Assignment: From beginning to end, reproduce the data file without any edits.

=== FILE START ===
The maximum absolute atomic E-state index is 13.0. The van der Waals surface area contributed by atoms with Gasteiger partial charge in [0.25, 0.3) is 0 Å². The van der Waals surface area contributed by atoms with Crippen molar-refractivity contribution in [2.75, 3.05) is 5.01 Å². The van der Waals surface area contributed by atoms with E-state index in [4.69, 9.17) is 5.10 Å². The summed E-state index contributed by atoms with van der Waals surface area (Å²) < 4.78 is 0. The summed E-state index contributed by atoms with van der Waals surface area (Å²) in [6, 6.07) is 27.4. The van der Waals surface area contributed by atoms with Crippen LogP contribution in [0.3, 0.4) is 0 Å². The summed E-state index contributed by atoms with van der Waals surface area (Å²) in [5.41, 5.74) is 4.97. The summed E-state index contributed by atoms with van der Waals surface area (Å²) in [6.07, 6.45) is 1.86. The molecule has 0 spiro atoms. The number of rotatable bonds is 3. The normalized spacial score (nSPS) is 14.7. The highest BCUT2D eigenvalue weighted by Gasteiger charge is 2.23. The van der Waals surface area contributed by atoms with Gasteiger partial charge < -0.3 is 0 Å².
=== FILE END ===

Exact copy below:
The maximum absolute atomic E-state index is 13.0. The van der Waals surface area contributed by atoms with Gasteiger partial charge in [0.25, 0.3) is 0 Å². The van der Waals surface area contributed by atoms with Crippen molar-refractivity contribution in [2.75, 3.05) is 5.01 Å². The van der Waals surface area contributed by atoms with E-state index in [4.69, 9.17) is 5.10 Å². The summed E-state index contributed by atoms with van der Waals surface area (Å²) < 4.78 is 0. The summed E-state index contributed by atoms with van der Waals surface area (Å²) in [6, 6.07) is 27.4. The van der Waals surface area contributed by atoms with Crippen LogP contribution in [0.3, 0.4) is 0 Å². The summed E-state index contributed by atoms with van der Waals surface area (Å²) in [5.41, 5.74) is 4.97. The summed E-state index contributed by atoms with van der Waals surface area (Å²) in [6.07, 6.45) is 1.86. The molecule has 0 spiro atoms. The number of rotatable bonds is 3. The normalized spacial score (nSPS) is 14.7. The highest BCUT2D eigenvalue weighted by Gasteiger charge is 2.23. The van der Waals surface area contributed by atoms with Gasteiger partial charge < -0.3 is 0 Å².